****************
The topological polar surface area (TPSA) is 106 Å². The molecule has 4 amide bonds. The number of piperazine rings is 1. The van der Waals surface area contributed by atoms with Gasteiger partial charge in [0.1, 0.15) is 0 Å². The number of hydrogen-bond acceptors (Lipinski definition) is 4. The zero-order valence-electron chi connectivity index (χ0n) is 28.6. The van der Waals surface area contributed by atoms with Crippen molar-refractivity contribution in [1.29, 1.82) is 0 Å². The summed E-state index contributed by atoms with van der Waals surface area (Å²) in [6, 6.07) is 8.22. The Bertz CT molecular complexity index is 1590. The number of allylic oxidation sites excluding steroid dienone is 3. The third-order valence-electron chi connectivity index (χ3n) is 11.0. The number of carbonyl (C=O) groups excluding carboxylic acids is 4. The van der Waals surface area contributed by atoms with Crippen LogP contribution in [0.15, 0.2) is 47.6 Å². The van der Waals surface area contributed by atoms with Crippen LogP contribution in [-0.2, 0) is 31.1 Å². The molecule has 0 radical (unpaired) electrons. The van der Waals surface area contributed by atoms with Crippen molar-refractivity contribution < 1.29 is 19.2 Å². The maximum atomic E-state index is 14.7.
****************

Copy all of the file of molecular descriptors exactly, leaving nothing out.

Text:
The topological polar surface area (TPSA) is 106 Å². The molecule has 4 amide bonds. The number of piperazine rings is 1. The van der Waals surface area contributed by atoms with Gasteiger partial charge in [0.1, 0.15) is 0 Å². The number of hydrogen-bond acceptors (Lipinski definition) is 4. The zero-order valence-electron chi connectivity index (χ0n) is 28.6. The van der Waals surface area contributed by atoms with Crippen molar-refractivity contribution in [1.29, 1.82) is 0 Å². The summed E-state index contributed by atoms with van der Waals surface area (Å²) in [6, 6.07) is 8.22. The Bertz CT molecular complexity index is 1590. The number of allylic oxidation sites excluding steroid dienone is 3. The third-order valence-electron chi connectivity index (χ3n) is 11.0. The number of carbonyl (C=O) groups excluding carboxylic acids is 4. The van der Waals surface area contributed by atoms with Crippen LogP contribution in [0.15, 0.2) is 47.6 Å². The van der Waals surface area contributed by atoms with Crippen LogP contribution in [-0.2, 0) is 31.1 Å². The molecule has 0 radical (unpaired) electrons. The van der Waals surface area contributed by atoms with Crippen molar-refractivity contribution < 1.29 is 19.2 Å². The maximum atomic E-state index is 14.7.